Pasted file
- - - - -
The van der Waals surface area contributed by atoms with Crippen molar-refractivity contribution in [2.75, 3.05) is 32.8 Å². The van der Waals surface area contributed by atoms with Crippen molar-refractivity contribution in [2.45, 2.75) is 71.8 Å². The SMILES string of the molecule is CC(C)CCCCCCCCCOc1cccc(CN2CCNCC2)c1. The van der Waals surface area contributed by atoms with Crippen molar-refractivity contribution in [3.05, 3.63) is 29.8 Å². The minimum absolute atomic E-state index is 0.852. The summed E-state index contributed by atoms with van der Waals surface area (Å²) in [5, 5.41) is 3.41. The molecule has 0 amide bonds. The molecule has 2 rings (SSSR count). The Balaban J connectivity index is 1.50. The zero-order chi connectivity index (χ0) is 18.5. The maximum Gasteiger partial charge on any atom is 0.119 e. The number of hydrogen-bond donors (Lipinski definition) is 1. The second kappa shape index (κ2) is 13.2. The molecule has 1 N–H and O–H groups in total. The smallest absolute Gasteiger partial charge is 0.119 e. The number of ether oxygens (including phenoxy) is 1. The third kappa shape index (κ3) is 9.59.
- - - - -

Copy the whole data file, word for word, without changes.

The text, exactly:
The van der Waals surface area contributed by atoms with Crippen molar-refractivity contribution in [2.75, 3.05) is 32.8 Å². The van der Waals surface area contributed by atoms with Crippen molar-refractivity contribution in [2.45, 2.75) is 71.8 Å². The SMILES string of the molecule is CC(C)CCCCCCCCCOc1cccc(CN2CCNCC2)c1. The van der Waals surface area contributed by atoms with Crippen molar-refractivity contribution in [3.05, 3.63) is 29.8 Å². The minimum absolute atomic E-state index is 0.852. The summed E-state index contributed by atoms with van der Waals surface area (Å²) in [5, 5.41) is 3.41. The molecule has 0 amide bonds. The molecule has 2 rings (SSSR count). The Balaban J connectivity index is 1.50. The zero-order chi connectivity index (χ0) is 18.5. The maximum Gasteiger partial charge on any atom is 0.119 e. The number of hydrogen-bond donors (Lipinski definition) is 1. The second kappa shape index (κ2) is 13.2. The molecule has 1 N–H and O–H groups in total. The smallest absolute Gasteiger partial charge is 0.119 e. The number of ether oxygens (including phenoxy) is 1. The third kappa shape index (κ3) is 9.59.